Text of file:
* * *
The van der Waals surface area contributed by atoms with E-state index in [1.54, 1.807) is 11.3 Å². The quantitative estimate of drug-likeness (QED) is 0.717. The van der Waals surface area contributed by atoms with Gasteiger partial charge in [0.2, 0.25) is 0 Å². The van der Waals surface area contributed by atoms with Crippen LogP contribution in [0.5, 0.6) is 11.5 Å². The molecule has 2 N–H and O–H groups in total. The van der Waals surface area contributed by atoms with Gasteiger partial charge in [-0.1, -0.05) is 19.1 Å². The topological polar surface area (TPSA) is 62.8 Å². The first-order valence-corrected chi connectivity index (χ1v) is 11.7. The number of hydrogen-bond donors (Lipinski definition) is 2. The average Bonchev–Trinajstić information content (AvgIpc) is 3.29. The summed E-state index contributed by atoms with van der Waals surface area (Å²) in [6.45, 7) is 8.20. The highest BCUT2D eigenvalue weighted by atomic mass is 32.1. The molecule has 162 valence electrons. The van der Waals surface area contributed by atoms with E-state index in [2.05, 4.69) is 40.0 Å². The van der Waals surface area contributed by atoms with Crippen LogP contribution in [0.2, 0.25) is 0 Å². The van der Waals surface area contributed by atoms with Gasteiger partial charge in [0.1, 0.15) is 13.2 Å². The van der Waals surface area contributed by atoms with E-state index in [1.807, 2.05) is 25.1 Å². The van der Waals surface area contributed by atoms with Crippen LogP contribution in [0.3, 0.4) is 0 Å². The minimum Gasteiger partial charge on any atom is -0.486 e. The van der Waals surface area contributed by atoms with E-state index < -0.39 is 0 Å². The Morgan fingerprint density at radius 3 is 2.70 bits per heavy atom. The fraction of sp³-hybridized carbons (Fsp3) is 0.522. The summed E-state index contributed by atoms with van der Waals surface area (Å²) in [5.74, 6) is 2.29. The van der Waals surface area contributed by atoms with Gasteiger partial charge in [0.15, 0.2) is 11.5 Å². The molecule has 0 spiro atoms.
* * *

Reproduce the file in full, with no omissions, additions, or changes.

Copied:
The van der Waals surface area contributed by atoms with E-state index in [1.54, 1.807) is 11.3 Å². The quantitative estimate of drug-likeness (QED) is 0.717. The van der Waals surface area contributed by atoms with Gasteiger partial charge in [0.2, 0.25) is 0 Å². The van der Waals surface area contributed by atoms with Crippen LogP contribution in [0.5, 0.6) is 11.5 Å². The molecule has 2 N–H and O–H groups in total. The van der Waals surface area contributed by atoms with Gasteiger partial charge in [-0.1, -0.05) is 19.1 Å². The topological polar surface area (TPSA) is 62.8 Å². The first-order valence-corrected chi connectivity index (χ1v) is 11.7. The number of hydrogen-bond donors (Lipinski definition) is 2. The average Bonchev–Trinajstić information content (AvgIpc) is 3.29. The summed E-state index contributed by atoms with van der Waals surface area (Å²) in [6.45, 7) is 8.20. The highest BCUT2D eigenvalue weighted by atomic mass is 32.1. The molecule has 162 valence electrons. The van der Waals surface area contributed by atoms with E-state index in [2.05, 4.69) is 40.0 Å². The van der Waals surface area contributed by atoms with Crippen LogP contribution in [0.2, 0.25) is 0 Å². The van der Waals surface area contributed by atoms with Gasteiger partial charge in [0.1, 0.15) is 13.2 Å². The van der Waals surface area contributed by atoms with E-state index in [1.807, 2.05) is 25.1 Å². The van der Waals surface area contributed by atoms with Crippen LogP contribution in [0.3, 0.4) is 0 Å². The minimum Gasteiger partial charge on any atom is -0.486 e. The van der Waals surface area contributed by atoms with E-state index < -0.39 is 0 Å². The Morgan fingerprint density at radius 3 is 2.70 bits per heavy atom. The fraction of sp³-hybridized carbons (Fsp3) is 0.522. The summed E-state index contributed by atoms with van der Waals surface area (Å²) in [5.74, 6) is 2.29. The van der Waals surface area contributed by atoms with Gasteiger partial charge in [0.15, 0.2) is 11.5 Å². The molecule has 0 spiro atoms.